“I was never kinder to the old man than during the whole week before I killed him.”
EDGAR ALLAN POE
I had a serious mental craving for a whodunit recently, so I pulled Nibbled to Death by Ducks by Robert Campbell off the oldies-but-goodies shelf, for a re-read. This is one of eleven books in the author’s Jimmy Flannery mystery series that were published over the twelve year period from 1986 to 1998. But it’s a mystery novel, some might quibble. Once you’ve read a mystery, you know how it turns out. What’s to be gained by reading it again? To that I say: not necessarily, and: it re-acquaints me with the pleasure of its company once more. It’s like getting together with an old friend.
Nibbled to Death by Ducks is number six in Robert Campbell’s first-rate who-done-a-crime series that began with the Edgar Award-winning The Junkyard Dog, which was published in 1986. Junkyard Dog also won an Anthony Award in paperback. The protagonist, Jimmy Flannery, is one of several unusual fictional series-characters the author created. By conventional standards, Flannery is a very unlikely crime-solving hero. He is a warm-hearted nosy parker who works for the City of Chicago department of sanitation as a sewer inspector.
There is an endearing quality about Flannery.
The book is narrated in first person and you quickly get to know the characters and a feeling for the flow of the story through Flannery’s very distinctive colloquial slang and tone that might be described as mildly Runyonesque (except that the setting is Chicago, not New York) in that it always remains several notches below the highbrow.
There is an endearing quality about Flannery. He is a people person of the first order. He loves his wife and anthropomorphizes his dog. He is a bit of an operator in that he has the equivalent of several Rolodexes (does anyone out there still know what a Rolodex is?) worth of contacts within range of his dialing finger, and he trades on them shamelessly. But the story turns on the understanding that he is an ethical person at heart and when he sees a wrong that he thinks needs righting, he just can’t help himself from getting involved. He tells you this on page eleven.
“I’m halfway down the hall while she’s yelling all this. Whenever I hear somebody yelling for help or sounding like they’re in pain I always go to see if there’s anything I can do, though some people accuse me of sticking my nose in where it don’t belong and I should learn to mind my own business.”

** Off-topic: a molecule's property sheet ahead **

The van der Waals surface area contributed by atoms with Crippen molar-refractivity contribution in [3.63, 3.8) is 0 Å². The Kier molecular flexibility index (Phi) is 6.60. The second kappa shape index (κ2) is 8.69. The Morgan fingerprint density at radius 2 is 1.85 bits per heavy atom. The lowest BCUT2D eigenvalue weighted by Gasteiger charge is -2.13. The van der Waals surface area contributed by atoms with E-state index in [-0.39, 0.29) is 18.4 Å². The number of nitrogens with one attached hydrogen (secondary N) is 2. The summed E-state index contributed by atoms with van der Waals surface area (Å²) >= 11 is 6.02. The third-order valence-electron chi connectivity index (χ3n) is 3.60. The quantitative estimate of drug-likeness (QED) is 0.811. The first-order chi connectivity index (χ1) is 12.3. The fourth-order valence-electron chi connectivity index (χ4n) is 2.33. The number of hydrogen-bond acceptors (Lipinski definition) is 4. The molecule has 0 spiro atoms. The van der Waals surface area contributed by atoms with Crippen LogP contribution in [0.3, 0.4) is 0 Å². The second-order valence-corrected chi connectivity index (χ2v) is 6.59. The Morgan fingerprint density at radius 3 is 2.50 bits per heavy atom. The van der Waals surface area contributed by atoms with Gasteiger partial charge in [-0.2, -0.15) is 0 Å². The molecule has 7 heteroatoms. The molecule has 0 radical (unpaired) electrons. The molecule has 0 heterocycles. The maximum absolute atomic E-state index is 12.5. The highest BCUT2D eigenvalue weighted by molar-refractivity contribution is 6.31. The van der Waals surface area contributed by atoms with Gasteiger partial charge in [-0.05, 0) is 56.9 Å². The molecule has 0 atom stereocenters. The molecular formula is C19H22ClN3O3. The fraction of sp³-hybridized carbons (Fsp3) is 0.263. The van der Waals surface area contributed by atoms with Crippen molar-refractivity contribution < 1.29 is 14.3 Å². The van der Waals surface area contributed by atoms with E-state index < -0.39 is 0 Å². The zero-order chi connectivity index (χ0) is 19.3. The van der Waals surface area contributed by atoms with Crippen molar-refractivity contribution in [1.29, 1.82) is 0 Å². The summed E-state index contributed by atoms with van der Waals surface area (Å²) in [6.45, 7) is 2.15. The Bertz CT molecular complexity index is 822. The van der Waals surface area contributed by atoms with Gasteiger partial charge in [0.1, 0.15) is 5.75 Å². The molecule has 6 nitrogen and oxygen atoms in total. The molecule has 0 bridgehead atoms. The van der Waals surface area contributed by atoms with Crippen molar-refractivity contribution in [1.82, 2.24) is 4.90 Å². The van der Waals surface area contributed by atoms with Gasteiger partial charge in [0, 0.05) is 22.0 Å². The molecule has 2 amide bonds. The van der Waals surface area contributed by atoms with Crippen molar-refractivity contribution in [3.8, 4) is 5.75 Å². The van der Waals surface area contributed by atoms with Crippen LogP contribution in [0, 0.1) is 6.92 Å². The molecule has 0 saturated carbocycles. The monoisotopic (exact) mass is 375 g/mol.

Robert Campbell has a typical family dynamic sussed out down to a needle point.
One of the charms of this book is the author’s acutely perceptive depictions of the protagonist’s relationships with his family and friends. He has a typical family dynamic sussed out down to a needle point. Flannery’s father’s name is Mike, and they are very close, but even in the tightest of families, mild friction is commonplace and Robert Campbell nails it with his characters.
“My old man’s got this thing. I say something, and he says the opposite. Sometimes he’ll turn me around to his way of thinking. Maybe I’ll even start agreeing with him. Then, the next thing you know, he’ll do a hundred and eighty and argue my case like I was standing up for his.”
The story moves along at an easy canter as opposed to the galloping pace of a thriller.
All eleven books in the Jimmy Flannery series have titles with birds or animals in them (The 600 Pound Gorilla, Hip-Deep in Alligators, et al). Nibbled to Death by Ducks is set around several murders that took place in an overcrowded and understaffed Chicago nursing home (very little seems to have changed in the nursing home business in twenty-five years, can anyone say déjà vu?). The story moves along at an easy canter as opposed to the galloping pace of a thriller. For me, it was a relaxing read, a two-night indulgence.
Some people turn their noses up at mysteries, but they have a long history, the influence being traced back as far as Voltaire (and bless his soul for his contribution to divertissement). In North America, Edgar Allen Poe is acknowledged as setting down a cornerstone for the now venerable institution of escapist literature that became mystery fiction. The genre is now so entrenched in our culture that the names of authors like Arthur Conan Doyle, Agatha Christie and Ellery Queen (pen name of the writing duo of Frederic Dannay and Manfred B. Lee) are readily recognized even by non-readers, because their works have been adapted for film and television.
But for every Doyle, Christie and Queen there are thousands of other authors of mystery fiction who have written intricately-crafted whodunits that make for a stimulating, entertaining and satisfying read. Robert Wright Campbell (1927- 2000) is one of them. He also wrote the four-book La-La Land series that featured a hero named James Whistler, two books that revolved around a railway detective, Jake Hatch, and several stand-alone novels.
As pure sensory bedtime indulgence, I found this book almost right up there with a tot of seriously-aged brandy or a white-chocolate truffle.
Besides all that he was a Hollywood screenwriter (with an Academy Award nomination to his name) a television screenwriter and a playwright.
First published in 1989, Nibbled to Death by Ducks went back far enough in time that much detail of the story had become blurry and faded from memory. I enjoyed reading it over again in the same way that one catches up with someone that you haven’t seen for a long time. You rediscover things together. You remember little delights mutually that you otherwise have long forgotten or have pushed down as into the far recesses of memory, as individuals. And as pure sensory bedtime indulgence, I found this book almost right up there with a tot of seriously-aged brandy or a white-chocolate truffle. Highly recommended. REG
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